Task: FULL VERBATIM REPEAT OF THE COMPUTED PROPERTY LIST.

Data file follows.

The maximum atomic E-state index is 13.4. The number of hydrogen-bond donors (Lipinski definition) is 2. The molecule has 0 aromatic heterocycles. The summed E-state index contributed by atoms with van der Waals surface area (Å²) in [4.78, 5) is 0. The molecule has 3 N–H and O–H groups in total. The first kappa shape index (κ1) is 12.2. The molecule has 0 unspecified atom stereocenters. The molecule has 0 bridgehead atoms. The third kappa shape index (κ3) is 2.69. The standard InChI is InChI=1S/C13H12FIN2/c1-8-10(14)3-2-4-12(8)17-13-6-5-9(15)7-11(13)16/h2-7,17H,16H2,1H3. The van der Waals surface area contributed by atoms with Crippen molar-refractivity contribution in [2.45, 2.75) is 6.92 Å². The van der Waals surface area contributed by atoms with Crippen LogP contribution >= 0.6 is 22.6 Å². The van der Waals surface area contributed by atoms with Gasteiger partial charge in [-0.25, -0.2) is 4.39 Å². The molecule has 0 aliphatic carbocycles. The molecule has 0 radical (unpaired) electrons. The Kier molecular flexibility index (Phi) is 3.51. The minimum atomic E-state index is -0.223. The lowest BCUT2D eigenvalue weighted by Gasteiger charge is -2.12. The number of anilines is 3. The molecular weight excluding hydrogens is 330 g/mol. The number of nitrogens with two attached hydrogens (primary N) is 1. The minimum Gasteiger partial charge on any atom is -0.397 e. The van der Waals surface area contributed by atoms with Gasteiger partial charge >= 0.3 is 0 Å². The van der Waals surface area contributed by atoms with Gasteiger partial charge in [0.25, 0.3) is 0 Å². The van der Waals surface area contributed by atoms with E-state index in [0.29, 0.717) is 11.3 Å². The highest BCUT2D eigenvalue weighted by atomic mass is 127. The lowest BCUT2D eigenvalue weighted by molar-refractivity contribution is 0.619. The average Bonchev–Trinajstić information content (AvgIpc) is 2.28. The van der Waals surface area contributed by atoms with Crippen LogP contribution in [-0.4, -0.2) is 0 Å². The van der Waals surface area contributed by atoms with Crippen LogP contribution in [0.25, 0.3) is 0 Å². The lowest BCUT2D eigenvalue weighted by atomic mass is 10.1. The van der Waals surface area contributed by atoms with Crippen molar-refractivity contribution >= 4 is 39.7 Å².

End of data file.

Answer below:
The maximum atomic E-state index is 13.4. The number of hydrogen-bond donors (Lipinski definition) is 2. The molecule has 0 aromatic heterocycles. The summed E-state index contributed by atoms with van der Waals surface area (Å²) in [4.78, 5) is 0. The molecule has 3 N–H and O–H groups in total. The first kappa shape index (κ1) is 12.2. The molecule has 0 unspecified atom stereocenters. The molecule has 0 bridgehead atoms. The third kappa shape index (κ3) is 2.69. The standard InChI is InChI=1S/C13H12FIN2/c1-8-10(14)3-2-4-12(8)17-13-6-5-9(15)7-11(13)16/h2-7,17H,16H2,1H3. The van der Waals surface area contributed by atoms with Crippen molar-refractivity contribution in [2.45, 2.75) is 6.92 Å². The van der Waals surface area contributed by atoms with Crippen LogP contribution >= 0.6 is 22.6 Å². The van der Waals surface area contributed by atoms with Gasteiger partial charge in [-0.25, -0.2) is 4.39 Å². The molecule has 0 aliphatic carbocycles. The molecule has 0 radical (unpaired) electrons. The Kier molecular flexibility index (Phi) is 3.51. The minimum atomic E-state index is -0.223. The lowest BCUT2D eigenvalue weighted by Gasteiger charge is -2.12. The number of anilines is 3. The molecular weight excluding hydrogens is 330 g/mol. The number of nitrogens with two attached hydrogens (primary N) is 1. The minimum Gasteiger partial charge on any atom is -0.397 e. The van der Waals surface area contributed by atoms with Gasteiger partial charge >= 0.3 is 0 Å². The van der Waals surface area contributed by atoms with Gasteiger partial charge in [0.25, 0.3) is 0 Å². The van der Waals surface area contributed by atoms with E-state index in [0.29, 0.717) is 11.3 Å². The highest BCUT2D eigenvalue weighted by atomic mass is 127. The lowest BCUT2D eigenvalue weighted by molar-refractivity contribution is 0.619. The average Bonchev–Trinajstić information content (AvgIpc) is 2.28. The van der Waals surface area contributed by atoms with Crippen LogP contribution in [-0.4, -0.2) is 0 Å². The van der Waals surface area contributed by atoms with Crippen LogP contribution in [0.25, 0.3) is 0 Å². The lowest BCUT2D eigenvalue weighted by atomic mass is 10.1. The van der Waals surface area contributed by atoms with Crippen molar-refractivity contribution >= 4 is 39.7 Å².